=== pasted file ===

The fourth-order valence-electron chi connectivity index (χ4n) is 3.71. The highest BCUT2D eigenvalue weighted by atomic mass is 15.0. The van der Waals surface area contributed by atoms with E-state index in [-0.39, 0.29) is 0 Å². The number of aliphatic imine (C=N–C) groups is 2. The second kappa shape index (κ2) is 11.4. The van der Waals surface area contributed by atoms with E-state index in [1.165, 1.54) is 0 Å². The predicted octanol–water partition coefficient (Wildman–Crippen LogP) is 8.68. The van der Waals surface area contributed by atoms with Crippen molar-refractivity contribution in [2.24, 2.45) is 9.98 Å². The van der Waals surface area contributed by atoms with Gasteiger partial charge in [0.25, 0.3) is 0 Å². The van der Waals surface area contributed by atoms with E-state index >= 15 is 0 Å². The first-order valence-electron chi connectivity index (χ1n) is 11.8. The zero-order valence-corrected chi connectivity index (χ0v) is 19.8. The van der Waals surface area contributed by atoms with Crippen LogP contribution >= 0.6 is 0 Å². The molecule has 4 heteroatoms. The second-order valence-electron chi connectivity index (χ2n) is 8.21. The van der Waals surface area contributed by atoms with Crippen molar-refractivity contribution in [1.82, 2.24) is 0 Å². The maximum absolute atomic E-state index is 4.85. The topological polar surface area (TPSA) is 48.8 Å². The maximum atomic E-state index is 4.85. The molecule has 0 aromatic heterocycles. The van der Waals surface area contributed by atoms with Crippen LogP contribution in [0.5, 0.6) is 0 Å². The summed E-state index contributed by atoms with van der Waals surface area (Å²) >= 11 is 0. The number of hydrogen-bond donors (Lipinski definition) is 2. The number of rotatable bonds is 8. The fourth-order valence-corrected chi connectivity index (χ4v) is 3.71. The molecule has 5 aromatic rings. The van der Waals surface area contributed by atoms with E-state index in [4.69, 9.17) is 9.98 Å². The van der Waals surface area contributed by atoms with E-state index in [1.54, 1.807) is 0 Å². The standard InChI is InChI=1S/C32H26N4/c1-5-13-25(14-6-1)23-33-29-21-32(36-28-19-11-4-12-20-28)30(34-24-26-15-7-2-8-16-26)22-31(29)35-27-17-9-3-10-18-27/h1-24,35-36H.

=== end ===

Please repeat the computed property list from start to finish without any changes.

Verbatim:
The fourth-order valence-electron chi connectivity index (χ4n) is 3.71. The highest BCUT2D eigenvalue weighted by atomic mass is 15.0. The van der Waals surface area contributed by atoms with E-state index in [-0.39, 0.29) is 0 Å². The number of aliphatic imine (C=N–C) groups is 2. The second kappa shape index (κ2) is 11.4. The van der Waals surface area contributed by atoms with E-state index in [1.165, 1.54) is 0 Å². The predicted octanol–water partition coefficient (Wildman–Crippen LogP) is 8.68. The van der Waals surface area contributed by atoms with Crippen molar-refractivity contribution in [2.24, 2.45) is 9.98 Å². The van der Waals surface area contributed by atoms with Gasteiger partial charge in [0.25, 0.3) is 0 Å². The van der Waals surface area contributed by atoms with E-state index >= 15 is 0 Å². The first-order valence-electron chi connectivity index (χ1n) is 11.8. The zero-order valence-corrected chi connectivity index (χ0v) is 19.8. The van der Waals surface area contributed by atoms with Crippen LogP contribution >= 0.6 is 0 Å². The molecule has 4 heteroatoms. The second-order valence-electron chi connectivity index (χ2n) is 8.21. The van der Waals surface area contributed by atoms with Crippen molar-refractivity contribution in [1.82, 2.24) is 0 Å². The maximum absolute atomic E-state index is 4.85. The topological polar surface area (TPSA) is 48.8 Å². The maximum atomic E-state index is 4.85. The molecule has 0 aromatic heterocycles. The van der Waals surface area contributed by atoms with Crippen LogP contribution in [0.5, 0.6) is 0 Å². The summed E-state index contributed by atoms with van der Waals surface area (Å²) >= 11 is 0. The number of hydrogen-bond donors (Lipinski definition) is 2. The number of rotatable bonds is 8. The fourth-order valence-corrected chi connectivity index (χ4v) is 3.71. The molecule has 5 aromatic rings. The van der Waals surface area contributed by atoms with E-state index in [4.69, 9.17) is 9.98 Å². The van der Waals surface area contributed by atoms with E-state index in [1.54, 1.807) is 0 Å². The standard InChI is InChI=1S/C32H26N4/c1-5-13-25(14-6-1)23-33-29-21-32(36-28-19-11-4-12-20-28)30(34-24-26-15-7-2-8-16-26)22-31(29)35-27-17-9-3-10-18-27/h1-24,35-36H.